Getting Your Child On Board

Motivation and effort are essential for program success.  Helping your child understand why the program is worthwhile can make all the difference.

Talking To Your Child About Gemm Learning

Here is a guide to Language v2 or Literacy you can use to talk to your child about the individual exercises in each program — how to play them and how they work.

It can be difficult to understand the correlation between the cognitive exercises and academic goals.  Consider using one of the examples below when explaining the program.

Compare it to other sports.  For example, a student who wants to play soccer, baseball, or basketball will need to develop specific muscles and skills before he or she is able to do well in the game.

Repetition helps make things automatic.  For example, when learning to drive or tie your shoe, you go over the steps again and again.  But with experience, these steps become automatic and you no longer think about them or the process.  You just do it.

Compare completing the cognitive programs before the Reading Series to running small distances to build endurance before running a marathon.

Compare completing the cognitive exercises to building with blocks.  A solid foundation is necessary to create a strong, lasting structure.

A student wanting to learn guitar or piano, would need to start with scales and build before attempting to play “Stairway to Heaven” or a Billy Joel song.

Working hard on Fast ForWord, consistently, and completing the assigned programs, has the potential to make reading easier, shorten homework time, improve your ability to follow directions and recall information the first time it’s heard, and make test taking less overwhelming.

Here are seem ideas you can use, after which you could have your child sign a pledge to take some ownership of the program.  The idea here is that while prizes and rewards can help, nothing can compete with tapping into your child’s desire to do well AND to be better at his day job, school.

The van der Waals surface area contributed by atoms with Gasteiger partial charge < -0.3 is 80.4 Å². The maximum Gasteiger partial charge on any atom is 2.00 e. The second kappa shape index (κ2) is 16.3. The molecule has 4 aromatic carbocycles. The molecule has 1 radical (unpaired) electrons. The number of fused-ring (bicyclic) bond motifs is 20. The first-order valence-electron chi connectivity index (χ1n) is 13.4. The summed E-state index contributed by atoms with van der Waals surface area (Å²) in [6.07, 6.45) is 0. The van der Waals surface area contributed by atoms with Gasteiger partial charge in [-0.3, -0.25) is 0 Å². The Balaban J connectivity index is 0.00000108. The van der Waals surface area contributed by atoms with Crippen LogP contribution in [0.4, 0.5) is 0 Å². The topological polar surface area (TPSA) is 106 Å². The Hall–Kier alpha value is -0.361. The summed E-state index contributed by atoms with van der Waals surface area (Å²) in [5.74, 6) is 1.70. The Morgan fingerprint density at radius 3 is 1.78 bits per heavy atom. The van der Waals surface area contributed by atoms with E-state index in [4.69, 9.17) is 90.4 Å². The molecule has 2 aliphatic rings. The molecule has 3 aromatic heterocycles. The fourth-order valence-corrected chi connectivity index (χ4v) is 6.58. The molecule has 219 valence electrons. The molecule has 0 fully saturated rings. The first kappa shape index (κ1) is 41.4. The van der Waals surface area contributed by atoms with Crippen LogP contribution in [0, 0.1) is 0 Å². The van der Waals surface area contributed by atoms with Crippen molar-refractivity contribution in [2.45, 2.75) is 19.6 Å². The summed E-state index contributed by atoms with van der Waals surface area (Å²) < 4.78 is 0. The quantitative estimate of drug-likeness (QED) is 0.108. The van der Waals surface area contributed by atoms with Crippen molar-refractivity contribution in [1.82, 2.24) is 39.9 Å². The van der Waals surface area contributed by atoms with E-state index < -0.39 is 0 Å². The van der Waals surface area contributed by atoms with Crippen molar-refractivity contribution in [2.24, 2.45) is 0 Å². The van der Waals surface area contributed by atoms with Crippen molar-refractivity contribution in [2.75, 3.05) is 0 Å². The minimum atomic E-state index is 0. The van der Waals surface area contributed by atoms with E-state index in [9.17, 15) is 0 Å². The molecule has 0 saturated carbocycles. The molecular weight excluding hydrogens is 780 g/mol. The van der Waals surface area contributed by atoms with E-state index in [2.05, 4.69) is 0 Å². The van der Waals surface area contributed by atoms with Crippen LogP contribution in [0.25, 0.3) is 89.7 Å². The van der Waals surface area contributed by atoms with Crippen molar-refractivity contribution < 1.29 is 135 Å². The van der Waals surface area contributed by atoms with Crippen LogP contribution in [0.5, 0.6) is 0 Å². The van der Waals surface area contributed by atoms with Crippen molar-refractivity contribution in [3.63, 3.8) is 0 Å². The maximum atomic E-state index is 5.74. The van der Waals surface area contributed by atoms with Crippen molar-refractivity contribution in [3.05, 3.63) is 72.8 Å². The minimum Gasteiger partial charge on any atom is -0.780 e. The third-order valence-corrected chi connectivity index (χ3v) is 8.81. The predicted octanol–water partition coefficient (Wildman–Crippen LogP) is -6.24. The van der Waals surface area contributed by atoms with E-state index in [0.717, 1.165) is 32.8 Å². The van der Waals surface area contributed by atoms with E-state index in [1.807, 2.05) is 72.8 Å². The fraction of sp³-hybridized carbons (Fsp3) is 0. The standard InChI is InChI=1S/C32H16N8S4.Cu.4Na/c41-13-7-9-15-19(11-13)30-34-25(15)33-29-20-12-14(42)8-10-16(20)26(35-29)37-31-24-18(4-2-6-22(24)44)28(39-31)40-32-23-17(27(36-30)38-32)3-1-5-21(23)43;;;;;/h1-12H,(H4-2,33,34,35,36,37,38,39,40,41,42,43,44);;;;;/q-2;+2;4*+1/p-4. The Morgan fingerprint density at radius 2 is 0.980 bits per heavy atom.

As you know, there is something to be said for showing confidence that there will be positive outcome, a confidence your child should pick up on.  Here are some ideas:

This program exercises your brain.  If you shoot baskets every day, you should  improve.  Gemm Learning programs are a workout for the brain that has the potential to:

  • Make reading easier
  • Lessen study time or hours spent to complete homework
  • Make the school day less frustrating and more productive – listening to the teacher should be easier.
  • Help you improve test scores

You do want these things right?  To change your brain though, you need to give us your best effort every day and try to beat the point scores from the day before.  If you do that you will do great!

OR

Compare it to other sports and a student who wants to play soccer, baseball, or football having to go through practice and drills where you work on strengthening the muscles and skills necessary to be successful before you’re actually ready to get in the game and play without frustration or fatigue.

OR

It’s something you do for a limited period of time that will impact you for the rest of your life.   You can compare it to eating vegetables or going to the dentist and why skipping either, just because they are disliked would prevent the child from receiving benefits which have a tremendous impact.

OR

(for teens) Students of all ages, including college students and adults work on Fast ForWord.  Being able to understand the teacher in class, keep up with conversations with friends on a noisy playground, follow directions the first time they are given and finding reading easier will have a huge impact on quality of life and sense of confidence and self worth.  The program can make all of this easier, and the results can be amazing.

Signing The Pledge

Many families find it helpful to then have their child sign a pledge like these for children 10 and under and program commitment for older children.